Clean your granite countertops regularly to maintain their beauty.
Granite is associated with strength and tenacity in the thoughts of many people. However, if you want to know how to clean granite countertops properly, you needs to exercise caution. Many items and procedures that are completely safe to use on other kitchen surfaces can actually harm the stone. You don’t have to be a genime to figure out how to clean granite countertops correctly; the task just needs a little more care and attention. If you follow the procedures given here, well undoubtedly be pleased with the outcome of your work.
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Avoid Using Specific Cleaners
Keep these cleaners at a safe distance!
Vinegar, lemon, lime, and citrus are examples of household acids.
Windex Bleach Steel wool Scrubby sponges Ammonia or ammonia-based cleaners
They are terrible for both the shine and the protection of your granite since they will etch, dull, and even damage the surface sealant over time.
How To Clean Granite Countertops
To begin, take everything off the counter. Move any appliances, crockery, and mementos to another surface, such as the kitchen table or cooktop. Once the countertops are clear of heavy things, wipe away any debris with a dry sponge.
Because granite countertops are sealed to keep them gleaming and stain-resistant, you should avoid putting anything excessively acidic or basic on them. The use of vinegar, Windex, or bleach on a regular basis will dull the granite and damage the sealant. Instead, a small amount of soap and water should be enough. Make a nice lather with dish soap and warm water on a sponge and start cleaning. Granite may be damaged if abrasive pads are used. Scrub your counters in an “S” pattern from back to front. If there is a really tenacious or sticky spill, you may need to scrub a little harder.
If cleaning does not remove the stain, a razor blade may be required. Scrape away any muck or build-up on the countertop with the blade. Don’t worry, you’ll just scrape the surface. Simply ensure that the entire blade edge is resting on the counter. When you’re finished, rinse your sponge and wipe away the suds. You may need to rinse, ring out, and wipe up the leftover suds many times. Make sure there are no big puddles or residual suds on your countertops. When working with sharp things, use gloves.
If you don’t have a razor blade, you can prepare a paste of baking soda and water to remove stubborn stains off the granite. Scrub the area gently with the paste and a soft towel. Thoroughly rinse. It may take numerous attempts to remove a stubborn stain. Apply the paste to the affected area, cover with plastic wrap, then tape along the borders for a very durable stain. Allow it to rest until the paste has dried. This might take a few days. When the paste has dried, wipe it away with a soft cloth. Warm water should be used to rinse.
Make a 50/50 combination of isopropyl alcohol and water in a spray bottle. One cup of alcohol and one cup of water should be enough. Wait five minutes after spraying the entire counter with the water/alcohol combination. After five minutes, use a clean dish towel to wipe the Itness off the countertops in a stepping “S” motion from back to front. Your countertops should be clean and disinfected once you’ve finished these procedures.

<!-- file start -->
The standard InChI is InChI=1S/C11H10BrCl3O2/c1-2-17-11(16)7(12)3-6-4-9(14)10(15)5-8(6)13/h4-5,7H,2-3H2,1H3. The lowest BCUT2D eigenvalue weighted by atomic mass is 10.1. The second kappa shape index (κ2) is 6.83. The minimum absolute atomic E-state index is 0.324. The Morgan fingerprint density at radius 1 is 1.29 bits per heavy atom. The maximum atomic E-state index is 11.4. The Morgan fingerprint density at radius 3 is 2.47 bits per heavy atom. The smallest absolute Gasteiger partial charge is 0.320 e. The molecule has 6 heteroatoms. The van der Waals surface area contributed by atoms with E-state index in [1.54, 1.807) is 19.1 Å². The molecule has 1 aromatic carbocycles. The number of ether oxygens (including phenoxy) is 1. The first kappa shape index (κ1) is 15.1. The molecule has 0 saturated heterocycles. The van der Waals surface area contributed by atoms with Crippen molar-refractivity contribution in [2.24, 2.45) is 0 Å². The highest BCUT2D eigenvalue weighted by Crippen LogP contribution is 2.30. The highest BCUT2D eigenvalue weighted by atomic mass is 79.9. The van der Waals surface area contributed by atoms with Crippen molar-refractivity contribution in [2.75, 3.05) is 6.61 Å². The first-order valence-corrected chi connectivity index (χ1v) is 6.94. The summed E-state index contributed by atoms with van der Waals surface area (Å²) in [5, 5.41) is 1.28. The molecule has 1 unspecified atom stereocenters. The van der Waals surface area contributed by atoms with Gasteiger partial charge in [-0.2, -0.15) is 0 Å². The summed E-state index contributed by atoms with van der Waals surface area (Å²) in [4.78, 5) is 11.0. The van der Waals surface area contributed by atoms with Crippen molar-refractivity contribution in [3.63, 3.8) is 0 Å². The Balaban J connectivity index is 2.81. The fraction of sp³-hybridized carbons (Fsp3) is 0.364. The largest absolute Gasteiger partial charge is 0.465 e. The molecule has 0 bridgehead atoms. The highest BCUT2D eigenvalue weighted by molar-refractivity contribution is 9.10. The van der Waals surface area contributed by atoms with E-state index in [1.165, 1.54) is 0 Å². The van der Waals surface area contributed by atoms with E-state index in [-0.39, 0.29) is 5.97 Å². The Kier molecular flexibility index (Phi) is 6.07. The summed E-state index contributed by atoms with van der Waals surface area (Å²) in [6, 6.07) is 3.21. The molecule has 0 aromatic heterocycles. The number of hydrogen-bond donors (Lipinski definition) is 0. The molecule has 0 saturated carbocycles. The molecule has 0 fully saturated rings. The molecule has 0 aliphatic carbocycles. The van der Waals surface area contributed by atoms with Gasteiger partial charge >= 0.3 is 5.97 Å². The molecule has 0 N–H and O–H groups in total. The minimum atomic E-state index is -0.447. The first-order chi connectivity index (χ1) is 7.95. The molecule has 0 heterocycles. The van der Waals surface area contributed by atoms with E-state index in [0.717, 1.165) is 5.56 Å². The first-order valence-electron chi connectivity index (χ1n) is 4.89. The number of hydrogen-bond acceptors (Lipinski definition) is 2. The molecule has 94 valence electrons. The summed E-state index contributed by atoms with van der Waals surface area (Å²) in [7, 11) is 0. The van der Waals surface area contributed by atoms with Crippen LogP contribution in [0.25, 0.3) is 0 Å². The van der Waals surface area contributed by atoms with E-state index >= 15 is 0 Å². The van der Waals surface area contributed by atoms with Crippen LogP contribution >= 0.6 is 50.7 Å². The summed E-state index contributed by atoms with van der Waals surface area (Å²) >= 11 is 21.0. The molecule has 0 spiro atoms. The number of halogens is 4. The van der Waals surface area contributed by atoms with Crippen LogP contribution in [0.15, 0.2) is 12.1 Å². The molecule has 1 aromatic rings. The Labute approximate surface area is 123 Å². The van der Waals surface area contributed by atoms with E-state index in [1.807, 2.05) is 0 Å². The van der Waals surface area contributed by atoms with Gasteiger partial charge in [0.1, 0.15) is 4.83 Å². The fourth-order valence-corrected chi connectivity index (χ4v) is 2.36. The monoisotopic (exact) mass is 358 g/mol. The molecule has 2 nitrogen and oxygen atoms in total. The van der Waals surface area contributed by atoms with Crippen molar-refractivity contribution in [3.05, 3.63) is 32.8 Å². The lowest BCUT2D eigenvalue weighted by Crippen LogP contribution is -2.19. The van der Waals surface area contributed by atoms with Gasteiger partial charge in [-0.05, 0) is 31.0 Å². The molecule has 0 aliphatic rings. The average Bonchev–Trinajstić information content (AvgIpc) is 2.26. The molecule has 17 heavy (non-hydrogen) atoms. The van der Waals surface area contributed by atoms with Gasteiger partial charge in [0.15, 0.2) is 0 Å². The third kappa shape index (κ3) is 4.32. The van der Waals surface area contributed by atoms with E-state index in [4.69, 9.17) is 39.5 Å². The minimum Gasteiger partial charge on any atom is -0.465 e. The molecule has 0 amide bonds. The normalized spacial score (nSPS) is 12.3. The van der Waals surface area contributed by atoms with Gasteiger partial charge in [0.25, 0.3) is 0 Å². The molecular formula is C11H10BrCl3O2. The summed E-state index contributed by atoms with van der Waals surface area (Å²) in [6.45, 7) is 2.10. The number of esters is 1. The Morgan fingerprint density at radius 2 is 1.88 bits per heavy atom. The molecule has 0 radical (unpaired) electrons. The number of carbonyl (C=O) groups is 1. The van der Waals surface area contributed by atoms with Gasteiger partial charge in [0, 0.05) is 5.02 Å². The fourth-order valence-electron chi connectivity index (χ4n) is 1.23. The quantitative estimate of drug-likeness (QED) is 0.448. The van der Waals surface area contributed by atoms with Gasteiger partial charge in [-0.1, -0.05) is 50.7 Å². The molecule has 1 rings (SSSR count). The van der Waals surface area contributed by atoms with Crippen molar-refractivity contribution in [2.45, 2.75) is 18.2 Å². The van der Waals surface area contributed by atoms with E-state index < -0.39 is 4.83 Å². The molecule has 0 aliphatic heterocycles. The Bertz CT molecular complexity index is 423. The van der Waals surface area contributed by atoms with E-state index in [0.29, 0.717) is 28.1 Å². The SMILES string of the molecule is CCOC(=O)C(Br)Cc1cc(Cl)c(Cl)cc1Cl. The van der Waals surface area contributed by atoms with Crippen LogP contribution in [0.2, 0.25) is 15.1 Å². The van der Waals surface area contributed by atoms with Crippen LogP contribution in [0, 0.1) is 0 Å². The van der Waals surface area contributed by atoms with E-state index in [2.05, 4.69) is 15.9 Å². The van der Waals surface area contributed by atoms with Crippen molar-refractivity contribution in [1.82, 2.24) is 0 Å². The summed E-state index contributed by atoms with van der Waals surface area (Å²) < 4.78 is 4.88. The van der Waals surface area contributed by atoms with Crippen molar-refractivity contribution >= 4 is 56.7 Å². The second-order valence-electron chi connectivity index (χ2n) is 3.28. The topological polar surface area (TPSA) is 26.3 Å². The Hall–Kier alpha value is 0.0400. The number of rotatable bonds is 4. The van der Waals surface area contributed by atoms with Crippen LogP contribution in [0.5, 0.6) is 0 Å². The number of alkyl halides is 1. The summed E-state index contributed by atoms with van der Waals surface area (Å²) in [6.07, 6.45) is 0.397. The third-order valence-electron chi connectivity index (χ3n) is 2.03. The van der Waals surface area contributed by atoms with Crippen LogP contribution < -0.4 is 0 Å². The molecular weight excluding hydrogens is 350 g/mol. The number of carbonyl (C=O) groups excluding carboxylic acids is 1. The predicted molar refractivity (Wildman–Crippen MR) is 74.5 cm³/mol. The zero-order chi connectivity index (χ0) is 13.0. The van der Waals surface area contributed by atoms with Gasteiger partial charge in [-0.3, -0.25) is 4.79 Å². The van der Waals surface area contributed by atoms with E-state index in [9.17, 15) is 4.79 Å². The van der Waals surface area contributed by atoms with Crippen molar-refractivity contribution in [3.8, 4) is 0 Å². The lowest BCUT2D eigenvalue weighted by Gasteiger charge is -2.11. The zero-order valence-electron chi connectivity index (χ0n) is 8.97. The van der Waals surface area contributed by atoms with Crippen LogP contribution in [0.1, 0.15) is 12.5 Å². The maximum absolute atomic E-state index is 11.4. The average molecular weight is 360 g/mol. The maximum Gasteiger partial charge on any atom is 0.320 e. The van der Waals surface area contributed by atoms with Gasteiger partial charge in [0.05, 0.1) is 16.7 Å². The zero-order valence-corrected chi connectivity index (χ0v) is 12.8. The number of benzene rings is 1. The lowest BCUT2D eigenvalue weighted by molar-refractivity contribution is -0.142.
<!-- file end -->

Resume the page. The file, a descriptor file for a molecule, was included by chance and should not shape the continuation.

pour a little cooking oil on a soft cleaning cloth and rub it around the countertop to shine it up. Gently buff it. This makes the counter stain-resistant and adds a glossy sheen to it.
Even if you know how to clean countertops properly, your granite will need to be resealed on a regular basis. Normal wear and use will Wear away the sealant, leaving the surface dull and vulnerable to stains. Knowing how to clean a granite countertop helps extend the life of the sealant and keeps the counter looking great for years.
Getting Stains Out of Granite Countertops
Don’t be alarmed! Most discolored granite worktops may be cleaned needing simple household materials that you most likely already have in your cupboard. Begin with baking soda, regardless of the cause of the discoloration. To remove a water stain, combine baking soda and a tiny amount of hydrogen peroxide in a basin. Mix the baking soda with water to make an oil-based pigment. The combination should produce a thick paste in either scenario. Spread it liberally over the stain, then wrap it with plastic wrap and tape the edges down. Allow the homemade stain remover to sit overnight (or for a couple of days) before washing and wiping off the surface.
How to Protect Granite Countertops
A coating of sealant protects the majority of granite installations. If you’ve tried and failed to remove stains from your countertops, chances are the sealant is no longer working properly. When the sealant is at fault, discolored granite becomes tough or impossible to clean, at least for the ordinary do-it-yourselfer. Your best choice is to engage a professional to thoroughly clean and then professionally reseal the stone, preventing future issues.
If you’ve been fortunate enough to escape stains them far but want to know the extent of your countertop’s protection, check to see if it’s sealed. Spoon a few drops of water onto the surface, and have your hydrogen peroxide and baking soda ready. Allow a few minutes. You want to see the water bead up on top of the protective barrier; this indicates that it is robust. However, if the water penetrates the granite, treat the stain as soon as possible needing the baking soda and hydrogen peroxide paste mentioned above (see “Stain Removal”), and plan a time to reseal the slab.
More On Cleaning Countertops
- How To Clean Quartz Countertops
- How To Clean Marble Countertops
- How To Clean Granite Countertops
- How To Polish Marble
- Top Tips for Keeping Countertops in Like-New Condition
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